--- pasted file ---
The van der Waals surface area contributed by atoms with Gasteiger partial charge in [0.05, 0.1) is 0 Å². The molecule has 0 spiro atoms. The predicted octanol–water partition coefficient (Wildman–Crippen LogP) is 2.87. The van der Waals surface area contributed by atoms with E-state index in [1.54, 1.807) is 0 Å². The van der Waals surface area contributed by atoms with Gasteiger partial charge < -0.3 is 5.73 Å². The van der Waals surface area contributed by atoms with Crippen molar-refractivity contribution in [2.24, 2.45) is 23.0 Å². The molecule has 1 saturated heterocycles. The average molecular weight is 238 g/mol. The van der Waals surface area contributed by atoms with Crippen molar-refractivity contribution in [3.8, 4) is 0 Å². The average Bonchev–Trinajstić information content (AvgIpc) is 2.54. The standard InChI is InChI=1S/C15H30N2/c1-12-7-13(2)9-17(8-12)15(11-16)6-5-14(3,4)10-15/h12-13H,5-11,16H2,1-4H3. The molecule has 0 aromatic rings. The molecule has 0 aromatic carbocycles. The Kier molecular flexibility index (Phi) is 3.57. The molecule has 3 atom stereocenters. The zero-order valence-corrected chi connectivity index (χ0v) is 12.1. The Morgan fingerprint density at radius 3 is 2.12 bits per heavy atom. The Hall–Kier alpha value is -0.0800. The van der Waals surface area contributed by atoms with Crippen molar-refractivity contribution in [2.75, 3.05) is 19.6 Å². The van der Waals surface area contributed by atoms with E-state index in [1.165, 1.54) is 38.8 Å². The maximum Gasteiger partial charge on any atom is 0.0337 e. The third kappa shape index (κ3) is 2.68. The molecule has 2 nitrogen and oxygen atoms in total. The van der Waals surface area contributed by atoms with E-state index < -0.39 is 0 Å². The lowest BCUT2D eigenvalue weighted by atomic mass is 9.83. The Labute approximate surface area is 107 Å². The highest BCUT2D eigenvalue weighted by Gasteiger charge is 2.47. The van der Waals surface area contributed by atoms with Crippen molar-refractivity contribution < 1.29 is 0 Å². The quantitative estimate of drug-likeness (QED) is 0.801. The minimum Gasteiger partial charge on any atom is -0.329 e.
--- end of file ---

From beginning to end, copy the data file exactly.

The van der Waals surface area contributed by atoms with Gasteiger partial charge in [0.05, 0.1) is 0 Å². The molecule has 0 spiro atoms. The predicted octanol–water partition coefficient (Wildman–Crippen LogP) is 2.87. The van der Waals surface area contributed by atoms with E-state index in [1.54, 1.807) is 0 Å². The van der Waals surface area contributed by atoms with Gasteiger partial charge < -0.3 is 5.73 Å². The van der Waals surface area contributed by atoms with Crippen molar-refractivity contribution in [2.24, 2.45) is 23.0 Å². The molecule has 1 saturated heterocycles. The average molecular weight is 238 g/mol. The van der Waals surface area contributed by atoms with Crippen molar-refractivity contribution in [3.8, 4) is 0 Å². The average Bonchev–Trinajstić information content (AvgIpc) is 2.54. The standard InChI is InChI=1S/C15H30N2/c1-12-7-13(2)9-17(8-12)15(11-16)6-5-14(3,4)10-15/h12-13H,5-11,16H2,1-4H3. The molecule has 0 aromatic rings. The molecule has 0 aromatic carbocycles. The Kier molecular flexibility index (Phi) is 3.57. The molecule has 3 atom stereocenters. The zero-order valence-corrected chi connectivity index (χ0v) is 12.1. The Morgan fingerprint density at radius 3 is 2.12 bits per heavy atom. The Hall–Kier alpha value is -0.0800. The van der Waals surface area contributed by atoms with Crippen molar-refractivity contribution in [2.75, 3.05) is 19.6 Å². The van der Waals surface area contributed by atoms with E-state index in [1.165, 1.54) is 38.8 Å². The maximum Gasteiger partial charge on any atom is 0.0337 e. The third kappa shape index (κ3) is 2.68. The molecule has 2 nitrogen and oxygen atoms in total. The van der Waals surface area contributed by atoms with E-state index < -0.39 is 0 Å². The lowest BCUT2D eigenvalue weighted by atomic mass is 9.83. The Labute approximate surface area is 107 Å². The highest BCUT2D eigenvalue weighted by Gasteiger charge is 2.47. The van der Waals surface area contributed by atoms with Crippen molar-refractivity contribution < 1.29 is 0 Å². The quantitative estimate of drug-likeness (QED) is 0.801. The minimum Gasteiger partial charge on any atom is -0.329 e.